The Soviet Traitors: The Fascinating Story of Soviet Army that Fought for Hitler During WWII
During World War II, the German military had over 1.5 million non-ethnic Germans serving within its ranks. These included soldiers from countries such as Italy, Romania, Hungary, and even India. However, one of the most intriguing groups were the former Soviet soldiers and civilians who volunteered to serve Adolf Hitler. These individuals, who numbered in the tens of thousands, were motivated by their hatred of Stalin and the Soviet Union, which they viewed as the greater of two perceived evils.
The Soviet volunteers came from a variety of backgrounds. Some were prisoners of war who had been captured by the Germans early in the war and were given the option of fighting for the Germans or remaining in captivity. Others were civilians who had fled Soviet-occupied territories and were living as refugees in Nazi-occupied Europe. And still others were former members of the Soviet armed forces who had deserted and sought refuge with the Germans.
Whatever their background, these volunteers were initially organized into various auxiliary units that supported the German military effort. They were used primarily as laborers, with many working in factories or on infrastructure projects. However, as the war progressed and Germany’s manpower shortage became more acute, these volunteers were increasingly drafted into combat units and sent to fight on the Eastern Front.
One of the most notable units composed of Soviet volunteers was the 1st Russian National Brigade, which was established in 1941. This unit was initially intended to serve as a propaganda tool, with its members broadcasting anti-Soviet messages to the Russian people over the radio. However, in 1943, the brigade was sent to the front lines and saw action in some of the most intense fighting of the war.
Despite their initial enthusiasm for serving Hitler, many of these Soviet volunteers soon realized that they had made a grave mistake. They were appalled by the brutality of the German army and its treatment of civilians, particularly those who were Jewish or Slavic. Many became disillusioned with the Nazi cause and sought to defect or desert, often at great risk to themselves.
One of the most famous defectors was Vasily Grossman, a Soviet writer who had volunteered to serve with the Germans as a war correspondent. Grossman was initially sympathetic to the German cause and wrote articles that were critical of the Soviet Union. However, as he witnessed the horrors of the war, including the massacre of Jews at Babi Yar, Grossman became increasingly disillusioned with the Nazi regime. He eventually deserted and joined the Soviet partisans, where he fought against the Germans until the end of the war.
Despite the efforts of these volunteers, the Soviet Union ultimately emerged victorious in World War II. After the war, many of the former Soviet volunteers were captured by the Soviets and punished severely for their collaboration with the enemy. Some were executed, while others were sent to labor camps or imprisoned for many years.
The Germans were certainly impressed with the willingness of the Soviet volunteers to fight against their own people. As the war progressed, more and more former Soviet citizens volunteered to join the German forces, and by the end of the war, there were an estimated 200,000 Soviet citizens serving in German military units.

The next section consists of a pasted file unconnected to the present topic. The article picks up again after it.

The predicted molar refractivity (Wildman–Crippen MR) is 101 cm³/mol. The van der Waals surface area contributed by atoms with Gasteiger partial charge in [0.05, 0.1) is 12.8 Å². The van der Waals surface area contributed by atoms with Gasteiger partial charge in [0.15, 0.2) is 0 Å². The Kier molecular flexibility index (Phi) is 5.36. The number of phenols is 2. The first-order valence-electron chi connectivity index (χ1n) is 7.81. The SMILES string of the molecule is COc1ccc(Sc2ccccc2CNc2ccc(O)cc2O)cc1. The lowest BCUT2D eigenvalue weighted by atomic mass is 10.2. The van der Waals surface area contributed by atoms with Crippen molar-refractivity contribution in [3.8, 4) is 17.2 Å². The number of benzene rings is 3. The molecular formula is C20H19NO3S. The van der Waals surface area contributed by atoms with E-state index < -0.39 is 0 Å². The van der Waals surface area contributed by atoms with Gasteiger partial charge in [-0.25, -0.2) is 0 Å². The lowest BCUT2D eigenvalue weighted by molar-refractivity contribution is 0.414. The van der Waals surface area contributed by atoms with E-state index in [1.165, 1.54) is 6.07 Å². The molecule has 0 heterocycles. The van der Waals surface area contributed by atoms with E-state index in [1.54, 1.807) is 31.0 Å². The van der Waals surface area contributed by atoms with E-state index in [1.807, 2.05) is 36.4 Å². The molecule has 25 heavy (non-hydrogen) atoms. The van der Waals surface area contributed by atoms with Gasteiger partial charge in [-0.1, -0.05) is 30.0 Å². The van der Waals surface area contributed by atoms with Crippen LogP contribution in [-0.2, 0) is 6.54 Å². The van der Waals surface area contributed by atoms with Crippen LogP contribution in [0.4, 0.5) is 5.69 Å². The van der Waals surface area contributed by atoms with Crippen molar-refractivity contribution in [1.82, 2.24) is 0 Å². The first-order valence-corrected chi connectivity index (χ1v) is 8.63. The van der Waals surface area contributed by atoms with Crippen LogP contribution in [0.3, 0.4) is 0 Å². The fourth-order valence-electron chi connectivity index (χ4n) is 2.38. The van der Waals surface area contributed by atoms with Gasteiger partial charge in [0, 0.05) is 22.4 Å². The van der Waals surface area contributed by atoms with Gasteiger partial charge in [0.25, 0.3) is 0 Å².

One of the most infamous units comprised of Soviet volunteers was the Russian Liberation Army (ROA), also known as the Vlasov Army, named after its leader, General Andrey Vlasov. The ROA was made up of Soviet prisoners of war who had been recruited by the Germans, and it was intended to be used as a tool to help establish a new government in the Soviet Union, one that would be sympathetic to German interests.
However, despite the efforts of the ROA and other Soviet volunteer units, the German war effort ultimately failed, and the Soviets emerged victorious in the war. Many of the Soviet volunteers were captured by the Red Army and either executed or sent to the gulags. The fate of those who survived the war and were able to return to their homeland was not much better, as they were often viewed as traitors and treated harshly by the Soviet authorities.
Today, the legacy of the Soviet soldiers who fought for Hitler is a controversial and sensitive topic, particularly in Russia. Some view them as heroes who bravely fought against Stalin’s brutal regime, while others see them as traitors who turned their backs on their country and people.
Regardless of how they are viewed, the story of the Soviet volunteers who fought for Hitler remains a fascinating and complex chapter in the history of World War II. It serves as a reminder of the many different factors that contributed to the conflict, as well as the difficult choices that individuals often had to make in times of war and turmoil.
The story of the Soviet Army that fought for Hitler remains a fascinating and little-known chapter of World War II history. While the motivations of these volunteers may have been misguided, their experiences offer a unique perspective on the war and the complex political and social dynamics that shaped it. The bravery and sacrifice of those who fought against both Stalin and Hitler should not be forgotten, even as we condemn their actions and recognize the atrocities committed by the Nazi regime.